Certifying boards don’t serve physicians’ needs

The last installment of Your Voice includes reactions to MOC and evidence-based medicine .

ter reading the letter sent by Edward Volpintesta, MD (“Family docs have MOC concerns,” February 10, 2016) I disagree that family physician criticism is rare concerning maintenance of certification (MOC). I believe that we are very vocal.  

At most meetings where the subject comes up, no one is happy with the current system. In a world of wanting to practice “evidence-based” medicine, there is no evidence that MOC produces better physicians. Why this fact is ignored, I don’t know. Why does ABMS ignore what physicians are speaking out about, I don’t know.

Three years ago, when my certification expired, I chose to not follow the MOC path. I practice excellent medicine for my patients. I stay up on CME. My patients and local hospital are happy with my efforts. So, it appears according to ABMS, that since I don’t have my current MOC, I am less of a physician. Where is the evidence of that? 

I believe that all of us who are now being falsely labeled need to stand up and make a choice. Either ABMS represents what we as a large group of physicians believe is fair, or ABMS is dissolved and a new Board system is put in place.

Lawrence Voesack, MD

Odessa, Texas



As an older, grandfathered-in doctor, I can tell you that we were grateful but all felt it was unreasonable for anyone to have to retake a meaningless exam every 10 years with all the time and expense involved. It was our colleagues in our professional societies, mostly academics, who jumped on the bandwagon.  

When MOC first hit the fan, the American College of Cardiology gleefully sent us mailers telling us that we were no longer protected by the grandfather clause and that they would be right there to provide us with all the expensive courses and paperwork that we would need to navigate the MOC requirements.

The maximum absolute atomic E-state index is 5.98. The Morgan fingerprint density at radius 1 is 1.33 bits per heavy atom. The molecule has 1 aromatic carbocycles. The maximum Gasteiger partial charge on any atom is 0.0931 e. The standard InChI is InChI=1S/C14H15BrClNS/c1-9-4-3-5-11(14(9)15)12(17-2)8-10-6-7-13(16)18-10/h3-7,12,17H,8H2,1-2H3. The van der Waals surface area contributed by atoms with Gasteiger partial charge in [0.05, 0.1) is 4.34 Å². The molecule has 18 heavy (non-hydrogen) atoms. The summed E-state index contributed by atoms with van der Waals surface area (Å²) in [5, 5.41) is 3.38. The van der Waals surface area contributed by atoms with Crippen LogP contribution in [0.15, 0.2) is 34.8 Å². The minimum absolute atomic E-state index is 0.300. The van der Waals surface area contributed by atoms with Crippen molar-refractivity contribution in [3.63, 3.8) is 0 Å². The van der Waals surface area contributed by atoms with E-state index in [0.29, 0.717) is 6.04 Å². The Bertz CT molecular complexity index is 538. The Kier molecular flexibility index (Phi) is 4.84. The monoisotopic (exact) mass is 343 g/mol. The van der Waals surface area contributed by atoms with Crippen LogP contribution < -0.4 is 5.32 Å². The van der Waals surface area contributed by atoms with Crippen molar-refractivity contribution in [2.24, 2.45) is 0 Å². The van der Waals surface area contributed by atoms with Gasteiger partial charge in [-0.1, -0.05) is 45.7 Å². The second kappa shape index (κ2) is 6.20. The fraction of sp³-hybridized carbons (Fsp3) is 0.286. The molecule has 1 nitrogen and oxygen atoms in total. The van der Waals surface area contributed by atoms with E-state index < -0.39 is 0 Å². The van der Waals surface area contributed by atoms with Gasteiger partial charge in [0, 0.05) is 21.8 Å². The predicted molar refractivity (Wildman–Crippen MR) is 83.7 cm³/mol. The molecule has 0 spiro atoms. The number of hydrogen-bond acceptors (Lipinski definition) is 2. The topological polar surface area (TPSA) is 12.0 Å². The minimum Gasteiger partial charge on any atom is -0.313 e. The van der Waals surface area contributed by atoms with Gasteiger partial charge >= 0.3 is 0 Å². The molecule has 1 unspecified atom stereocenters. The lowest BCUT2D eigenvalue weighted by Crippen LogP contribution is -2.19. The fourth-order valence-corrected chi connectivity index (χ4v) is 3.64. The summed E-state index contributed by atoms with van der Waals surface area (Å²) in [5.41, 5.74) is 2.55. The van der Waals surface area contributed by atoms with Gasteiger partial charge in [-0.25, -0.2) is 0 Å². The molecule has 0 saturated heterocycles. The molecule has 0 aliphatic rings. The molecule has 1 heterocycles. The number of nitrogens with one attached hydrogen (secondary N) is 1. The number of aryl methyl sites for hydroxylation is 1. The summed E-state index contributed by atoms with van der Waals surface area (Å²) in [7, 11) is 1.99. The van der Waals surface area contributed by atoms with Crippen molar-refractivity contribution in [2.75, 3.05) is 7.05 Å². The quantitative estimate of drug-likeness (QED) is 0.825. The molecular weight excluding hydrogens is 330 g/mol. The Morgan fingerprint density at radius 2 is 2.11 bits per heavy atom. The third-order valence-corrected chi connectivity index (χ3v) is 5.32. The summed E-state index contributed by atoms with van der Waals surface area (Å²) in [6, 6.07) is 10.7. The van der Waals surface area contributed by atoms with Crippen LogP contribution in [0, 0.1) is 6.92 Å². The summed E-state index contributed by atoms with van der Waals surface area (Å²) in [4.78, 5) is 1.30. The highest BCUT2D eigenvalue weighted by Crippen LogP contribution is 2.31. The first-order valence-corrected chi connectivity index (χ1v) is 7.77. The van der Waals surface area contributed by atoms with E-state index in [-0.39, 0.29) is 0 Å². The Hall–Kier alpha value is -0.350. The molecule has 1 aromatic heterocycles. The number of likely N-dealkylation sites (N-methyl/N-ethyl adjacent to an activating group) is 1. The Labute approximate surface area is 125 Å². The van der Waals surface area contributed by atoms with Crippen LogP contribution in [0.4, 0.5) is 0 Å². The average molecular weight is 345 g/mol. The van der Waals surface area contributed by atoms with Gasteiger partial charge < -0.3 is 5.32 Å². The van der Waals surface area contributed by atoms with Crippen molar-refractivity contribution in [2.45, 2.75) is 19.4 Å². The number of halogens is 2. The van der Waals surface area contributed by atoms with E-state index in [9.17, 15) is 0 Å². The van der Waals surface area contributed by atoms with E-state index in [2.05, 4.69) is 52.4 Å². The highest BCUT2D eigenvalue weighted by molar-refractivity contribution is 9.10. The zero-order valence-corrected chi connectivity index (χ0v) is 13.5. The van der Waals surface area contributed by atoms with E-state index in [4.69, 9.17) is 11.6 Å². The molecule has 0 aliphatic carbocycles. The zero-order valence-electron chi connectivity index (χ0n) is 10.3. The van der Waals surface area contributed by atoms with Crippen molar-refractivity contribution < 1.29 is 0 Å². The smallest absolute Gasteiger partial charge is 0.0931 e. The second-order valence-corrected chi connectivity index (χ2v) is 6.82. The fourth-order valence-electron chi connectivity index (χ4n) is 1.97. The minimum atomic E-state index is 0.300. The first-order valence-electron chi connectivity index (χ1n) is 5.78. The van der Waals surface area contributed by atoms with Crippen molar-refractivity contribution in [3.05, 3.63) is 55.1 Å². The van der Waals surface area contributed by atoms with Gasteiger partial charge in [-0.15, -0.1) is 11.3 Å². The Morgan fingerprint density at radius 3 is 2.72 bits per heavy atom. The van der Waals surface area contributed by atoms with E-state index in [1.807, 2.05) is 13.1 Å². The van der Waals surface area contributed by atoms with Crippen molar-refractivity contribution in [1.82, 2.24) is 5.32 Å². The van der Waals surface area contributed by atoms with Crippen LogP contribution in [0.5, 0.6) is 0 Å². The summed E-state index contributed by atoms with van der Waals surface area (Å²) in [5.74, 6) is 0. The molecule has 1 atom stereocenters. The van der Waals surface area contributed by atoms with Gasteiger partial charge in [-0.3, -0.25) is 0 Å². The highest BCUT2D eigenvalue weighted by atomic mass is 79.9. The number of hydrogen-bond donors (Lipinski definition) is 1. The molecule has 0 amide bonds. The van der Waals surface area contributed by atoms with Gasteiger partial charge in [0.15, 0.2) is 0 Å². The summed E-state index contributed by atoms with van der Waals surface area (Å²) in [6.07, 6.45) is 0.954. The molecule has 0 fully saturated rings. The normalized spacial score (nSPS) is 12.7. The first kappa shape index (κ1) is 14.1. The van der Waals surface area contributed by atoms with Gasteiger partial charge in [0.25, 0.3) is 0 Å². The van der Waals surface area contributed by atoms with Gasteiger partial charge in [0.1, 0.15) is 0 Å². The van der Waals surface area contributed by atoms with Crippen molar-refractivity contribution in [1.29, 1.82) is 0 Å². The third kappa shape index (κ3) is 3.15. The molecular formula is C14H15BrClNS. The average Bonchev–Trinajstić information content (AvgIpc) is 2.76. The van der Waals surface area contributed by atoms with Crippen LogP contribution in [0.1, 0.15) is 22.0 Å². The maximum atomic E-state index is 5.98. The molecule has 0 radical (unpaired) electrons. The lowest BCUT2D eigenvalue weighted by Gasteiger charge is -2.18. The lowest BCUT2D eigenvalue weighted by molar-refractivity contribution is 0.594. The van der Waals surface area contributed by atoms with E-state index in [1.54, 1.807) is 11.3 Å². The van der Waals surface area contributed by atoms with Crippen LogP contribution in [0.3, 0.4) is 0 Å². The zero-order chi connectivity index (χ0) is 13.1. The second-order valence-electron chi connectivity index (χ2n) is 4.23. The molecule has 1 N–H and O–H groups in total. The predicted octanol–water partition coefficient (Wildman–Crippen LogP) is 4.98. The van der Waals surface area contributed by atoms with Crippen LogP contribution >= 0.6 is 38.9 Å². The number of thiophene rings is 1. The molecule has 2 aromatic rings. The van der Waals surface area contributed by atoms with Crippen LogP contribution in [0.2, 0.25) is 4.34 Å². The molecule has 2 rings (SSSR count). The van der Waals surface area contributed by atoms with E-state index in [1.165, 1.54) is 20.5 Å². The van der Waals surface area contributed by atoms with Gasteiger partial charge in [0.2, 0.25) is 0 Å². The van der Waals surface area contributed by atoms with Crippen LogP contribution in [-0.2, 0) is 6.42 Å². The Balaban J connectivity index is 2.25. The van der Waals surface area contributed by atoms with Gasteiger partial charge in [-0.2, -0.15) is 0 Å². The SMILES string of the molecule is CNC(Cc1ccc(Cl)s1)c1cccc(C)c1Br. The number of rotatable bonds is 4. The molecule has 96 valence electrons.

Congress was behind them and included MOC in the PQRS requirements. Committees manned by ACC academics even said it didn’t matter if this helped push some of us into retirement. Even our AMA didn’t have the guts to come out against MOC because it would have been a bad PR move to come out against “quality.”

I am happy to see people revolting, but believe that revolting will ultimately fail. The ABIM will bide their time and over the next five years will ultimately prevail.


Allan Shiener, MD

Thousand Oaks, california


Evidence-based guidelines aren’t always reliable 

Mr. Bendix states: “A doctor might genuinely believe, for example, that he or she orders mammograms for all patients who need them according to the latest guidelines.” (“Quality metrics: A payer’s perspective,” March 10, 2016.) Yet frequently, the “latest guidelines” are either obsolete or based on poor quality evidence.

Another (major) problem is that guidelines rarely take patient preferences into account. Mammograms are a perfect example. As stated by Dartmouth’s Dr. Gilbert Welch, “half [of women state] they would not choose to start screening if [mammograms] resulted in more than one over-treated person per one cancer death averted.....that implies that millions of Americans might choose not to be screened if they knew the whole  story - that overtreatment is typically more common than avoiding a cancer death.”

Healthcare “quality incentives” are unethical. They often force doctors to choose between implementing the incentivized measure or doing what is in the patient’s best interest. Dr. Salmon might want to review the Hippocratic Oath.


Peter C. Cook, MD, MPH

Lee, NEw Hampshire

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